This article is missing information about the use of the static keyword to declare class methods in C++ and Java.(April 2014)
In some programming languages such as C (and its close descendants like C++, Objective-C, and Java),
static is a reserved word controlling both lifetime (as a static variable) and visibility (depending on linkage). The effect of the keyword varies depending on the details of the specific programming language.
In C and C++, the effect of the
static keyword in C depends on where the declaration occurs.
static may act as a storage class (not to be confused with classes in object-oriented programming), as can
register (which are also reserved words). Every variable and function has one of these storage classes; if a declaration does not specify the storage class, a context-dependent default is used:
externfor all top-level declarations in a source file,
autofor variables declared in function bodies.
||program execution||external (whole program)|
||program execution||internal (translation unit only)|
In these languages, the term "static variable" has two meanings which are easy to confuse:
Variables with storage class
extern, which include variables declared at top level without an explicit storage class, are
static in the first meaning but not the second.
A variable declared as
static at the top level of a source file (outside any function definitions) is only visible throughout that file ("file scope", also known as "internal linkage"). In this usage, the keyword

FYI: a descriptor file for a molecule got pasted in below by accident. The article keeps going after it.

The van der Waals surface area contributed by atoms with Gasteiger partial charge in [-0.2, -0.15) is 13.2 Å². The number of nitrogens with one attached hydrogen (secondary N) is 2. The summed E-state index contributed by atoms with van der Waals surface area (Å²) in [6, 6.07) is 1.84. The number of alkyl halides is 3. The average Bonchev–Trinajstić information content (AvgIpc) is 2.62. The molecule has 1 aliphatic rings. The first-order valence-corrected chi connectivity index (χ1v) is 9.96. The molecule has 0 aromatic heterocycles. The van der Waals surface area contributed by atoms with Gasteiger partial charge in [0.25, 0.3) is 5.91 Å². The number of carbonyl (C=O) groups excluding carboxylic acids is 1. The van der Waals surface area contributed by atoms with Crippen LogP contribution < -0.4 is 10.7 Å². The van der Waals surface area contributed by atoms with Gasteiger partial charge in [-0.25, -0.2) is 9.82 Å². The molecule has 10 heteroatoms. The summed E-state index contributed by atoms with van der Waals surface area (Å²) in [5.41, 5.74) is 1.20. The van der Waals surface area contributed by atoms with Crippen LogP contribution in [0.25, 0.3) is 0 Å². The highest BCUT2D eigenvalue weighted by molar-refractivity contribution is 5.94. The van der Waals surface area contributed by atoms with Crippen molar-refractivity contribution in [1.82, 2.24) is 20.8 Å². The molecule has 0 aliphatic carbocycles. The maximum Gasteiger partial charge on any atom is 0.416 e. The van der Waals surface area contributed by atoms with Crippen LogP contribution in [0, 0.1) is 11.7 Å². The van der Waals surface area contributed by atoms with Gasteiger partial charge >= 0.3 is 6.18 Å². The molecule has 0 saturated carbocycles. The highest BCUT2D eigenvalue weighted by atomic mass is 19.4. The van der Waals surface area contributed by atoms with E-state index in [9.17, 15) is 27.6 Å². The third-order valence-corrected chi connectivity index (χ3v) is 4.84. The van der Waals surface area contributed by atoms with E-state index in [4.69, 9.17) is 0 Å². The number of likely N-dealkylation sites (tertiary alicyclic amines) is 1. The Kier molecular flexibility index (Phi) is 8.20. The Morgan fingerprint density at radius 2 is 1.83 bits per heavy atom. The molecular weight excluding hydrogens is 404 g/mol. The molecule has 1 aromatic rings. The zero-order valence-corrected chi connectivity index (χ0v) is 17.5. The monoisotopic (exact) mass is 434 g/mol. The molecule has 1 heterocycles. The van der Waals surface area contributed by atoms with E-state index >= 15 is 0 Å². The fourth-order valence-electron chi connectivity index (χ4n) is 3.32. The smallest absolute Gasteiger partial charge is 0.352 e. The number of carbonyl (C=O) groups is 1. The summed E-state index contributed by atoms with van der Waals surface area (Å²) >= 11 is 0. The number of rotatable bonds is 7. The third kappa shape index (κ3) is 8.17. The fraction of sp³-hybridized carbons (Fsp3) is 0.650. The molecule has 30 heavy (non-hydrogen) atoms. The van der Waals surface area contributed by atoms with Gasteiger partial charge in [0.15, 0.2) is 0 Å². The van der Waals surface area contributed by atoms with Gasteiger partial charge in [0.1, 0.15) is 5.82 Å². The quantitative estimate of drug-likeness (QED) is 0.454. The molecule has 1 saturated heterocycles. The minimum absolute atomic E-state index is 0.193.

static is known as an "access specifier".
Similarly, a static function – a function declared as
static at the top level of a source file (outside any class definitions) – is only visible throughout that file ("file scope", also known as "internal linkage").
Variables declared as
static inside a function are statically allocated, thus keep their memory location throughout all program execution, while having the same scope of visibility as automatic local variables (
register), meaning they remain local to the function. Hence whatever values the function puts into its static local variables during one call will still be present when the function is called again.
Similarly, a static method – a method declared as
static inside a class definition – is meant to be relevant to all instances of a class rather than any specific instance. A method declared as
static can be called without instantiating the class.
This section needs expansion. You can help by adding to it. (April 2020)
Edited: 2021-06-18 15:14:43